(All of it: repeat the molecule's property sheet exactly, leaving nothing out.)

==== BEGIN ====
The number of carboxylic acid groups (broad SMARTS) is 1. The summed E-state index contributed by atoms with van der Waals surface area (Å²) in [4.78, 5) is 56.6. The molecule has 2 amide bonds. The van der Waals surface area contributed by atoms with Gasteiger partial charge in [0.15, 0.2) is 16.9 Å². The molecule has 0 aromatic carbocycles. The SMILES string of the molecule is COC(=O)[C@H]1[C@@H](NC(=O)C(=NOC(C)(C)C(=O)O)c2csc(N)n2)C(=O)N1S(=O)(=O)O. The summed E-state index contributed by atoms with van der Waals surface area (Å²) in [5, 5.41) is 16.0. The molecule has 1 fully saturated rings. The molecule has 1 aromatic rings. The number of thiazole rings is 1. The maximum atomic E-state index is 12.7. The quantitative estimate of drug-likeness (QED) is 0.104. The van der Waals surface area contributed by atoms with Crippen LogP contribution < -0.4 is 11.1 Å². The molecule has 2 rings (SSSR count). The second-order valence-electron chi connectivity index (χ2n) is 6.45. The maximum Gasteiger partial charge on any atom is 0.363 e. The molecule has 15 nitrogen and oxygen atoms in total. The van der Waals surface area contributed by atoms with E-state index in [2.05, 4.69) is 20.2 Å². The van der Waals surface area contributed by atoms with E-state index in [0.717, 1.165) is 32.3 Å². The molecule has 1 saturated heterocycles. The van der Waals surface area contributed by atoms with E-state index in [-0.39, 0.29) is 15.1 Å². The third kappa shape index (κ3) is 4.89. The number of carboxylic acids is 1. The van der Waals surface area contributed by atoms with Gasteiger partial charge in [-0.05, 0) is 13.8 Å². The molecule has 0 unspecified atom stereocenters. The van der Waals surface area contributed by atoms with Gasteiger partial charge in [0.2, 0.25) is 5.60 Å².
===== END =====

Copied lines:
The number of carboxylic acid groups (broad SMARTS) is 1. The summed E-state index contributed by atoms with van der Waals surface area (Å²) in [4.78, 5) is 56.6. The molecule has 2 amide bonds. The van der Waals surface area contributed by atoms with Gasteiger partial charge in [0.15, 0.2) is 16.9 Å². The molecule has 0 aromatic carbocycles. The SMILES string of the molecule is COC(=O)[C@H]1[C@@H](NC(=O)C(=NOC(C)(C)C(=O)O)c2csc(N)n2)C(=O)N1S(=O)(=O)O. The summed E-state index contributed by atoms with van der Waals surface area (Å²) in [5, 5.41) is 16.0. The molecule has 1 fully saturated rings. The molecule has 1 aromatic rings. The number of thiazole rings is 1. The maximum atomic E-state index is 12.7. The quantitative estimate of drug-likeness (QED) is 0.104. The van der Waals surface area contributed by atoms with Crippen LogP contribution < -0.4 is 11.1 Å². The molecule has 2 rings (SSSR count). The second-order valence-electron chi connectivity index (χ2n) is 6.45. The maximum Gasteiger partial charge on any atom is 0.363 e. The molecule has 15 nitrogen and oxygen atoms in total. The van der Waals surface area contributed by atoms with E-state index in [2.05, 4.69) is 20.2 Å². The van der Waals surface area contributed by atoms with E-state index in [0.717, 1.165) is 32.3 Å². The molecule has 1 saturated heterocycles. The van der Waals surface area contributed by atoms with E-state index in [-0.39, 0.29) is 15.1 Å². The third kappa shape index (κ3) is 4.89. The number of carboxylic acids is 1. The van der Waals surface area contributed by atoms with Gasteiger partial charge in [-0.05, 0) is 13.8 Å². The molecule has 0 unspecified atom stereocenters. The van der Waals surface area contributed by atoms with Gasteiger partial charge in [0.2, 0.25) is 5.60 Å².